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End of Life Care for a Person With Parkinson Disease Recent Research and Clinical Implications.

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Presentation on theme: "End of Life Care for a Person With Parkinson Disease Recent Research and Clinical Implications."— Presentation transcript:

1 End of Life Care for a Person With Parkinson Disease Recent Research and Clinical Implications

2 Parkinson Disease ~1.5 million in USA currently diagnosed –60,000 new cases diagnosed/year Progressive loss of neuronal cells in the substantia nigra –progressive motor decline and nonmotor complications Cause unknown, probably multifactorial. No current cure Average length of living with PD 14.6 (9.8) years

3 Motor Complications of Late Stage PD (Hoehn-Yahr Stage 5) Freezing Rigidity Dyskinesia Dysarthria Dysphagia Respiratory problems Less responsive to dopaminergic medicines

4 Nonmotor Complications of Late Stage PD (Hoehn-Yahr Stage 5) Cognitive slowing Dementia – 40% develop in late stages Psychosis/hallucinations Depression, anxiety Dysregulation of blood pressure Dysregulation of bowel/bladder - constipation Sleep disturbance

5 Four Stages MacMahon et al Diagnosis1.6 (1.5) Maintenance5.9 (4.8) Complex4.9 (4.4) Palliative2.2 (2.2) –intolerance of dopaminergic therapy –unsuitable for surgery –advanced co-morbidity

6 Palliative Care Care shifts from life-prolonging to comfort measures Relief/control of symptoms: analgesia, sedation, maintenance of dignity Avoiding iatrogenic effects of treatment Prevention of falls, pressure sores

7 Is PD a Cause of Death? Severity of Parkinsonism Dementia Fractures Thromboses Infections (lung, urinary tract)

8 Last Month of Life CAREGIVERS (N = 52): Caucasian (92%) Female (77%) Spouses (64%) Mean age 68 years Mean length of bereavement 20 months Had known the decedent, on average, for 49 years.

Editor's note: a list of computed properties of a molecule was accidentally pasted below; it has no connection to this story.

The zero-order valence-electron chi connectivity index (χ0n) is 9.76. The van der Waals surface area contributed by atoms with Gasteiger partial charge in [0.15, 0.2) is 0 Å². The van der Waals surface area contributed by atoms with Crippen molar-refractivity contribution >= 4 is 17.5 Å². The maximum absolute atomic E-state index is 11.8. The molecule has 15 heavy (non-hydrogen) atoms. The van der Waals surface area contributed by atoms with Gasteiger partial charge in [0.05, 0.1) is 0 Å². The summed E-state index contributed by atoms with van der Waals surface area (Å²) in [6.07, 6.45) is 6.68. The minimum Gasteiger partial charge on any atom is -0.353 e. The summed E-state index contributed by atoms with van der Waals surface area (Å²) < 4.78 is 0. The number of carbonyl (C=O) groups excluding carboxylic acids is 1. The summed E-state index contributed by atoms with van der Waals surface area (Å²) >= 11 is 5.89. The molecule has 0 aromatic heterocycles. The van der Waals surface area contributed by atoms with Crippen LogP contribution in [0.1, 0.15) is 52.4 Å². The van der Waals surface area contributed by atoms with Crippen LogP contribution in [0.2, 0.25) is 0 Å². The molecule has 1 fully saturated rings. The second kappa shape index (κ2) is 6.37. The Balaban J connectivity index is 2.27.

9 Last Month of Life LOVED ONES WITH PD: Caucasian (98%) Males (79%) Mean age of 78 years at time of death. Died primarily of PD with complications including pneumonia, falls with injuries, urinary tract infections, or dementia. Six had substantial cardiopulmonary disease, but the caregiver reported PD caused the most disability.

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12 Difficulty Eating Difficulty eating/dysphagia –Increased choking hazard –Benefits vs. Discomforts of artificial feeding –Appetite not well described in PD

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14 Goals of Care 15% (8) were unable to state loved one’s goals of care. 48% of the patients were described as unable to make any decisions in the last month of life. Caregivers rated less satisfaction with answers received from health care professionals as patient confusion increased in frequency, patients had greater impairment of decision- making ability during the last month of life, and as a trend, when communication problems were increasingly severe.

15 Recommendations for Clinical Care Providers Discuss Goals of care regarding artificial food/hydration early and more than once (goals may change). Collaborative, patient-centered process. Steer patient/family to consider who will be proxy for decisionmaking and to have proactive conversations. Patients and family caregivers need more information about what to expect in order to plan ahead. Other Topics: advance directives, pain management, treatment for infections, hospitalization/long term care, resuscitation, implications of swallowing problems, behavioral disturbance, dementia.

16 Goals of Care 87% had a health care proxy and 92% had a living will. 79% wanted comfort care, 6% life- prolonging –CPR was not performed on any patient, –26% were fed by tube and –30% received some type of breathing support. Most (74%) felt wishes regarding medical treatments were followed.

17 Median Severity = 4 42% (n = 20) rated pain as severe (4-6) Of those, 30% (n = 6) received NO pain medication in the last month.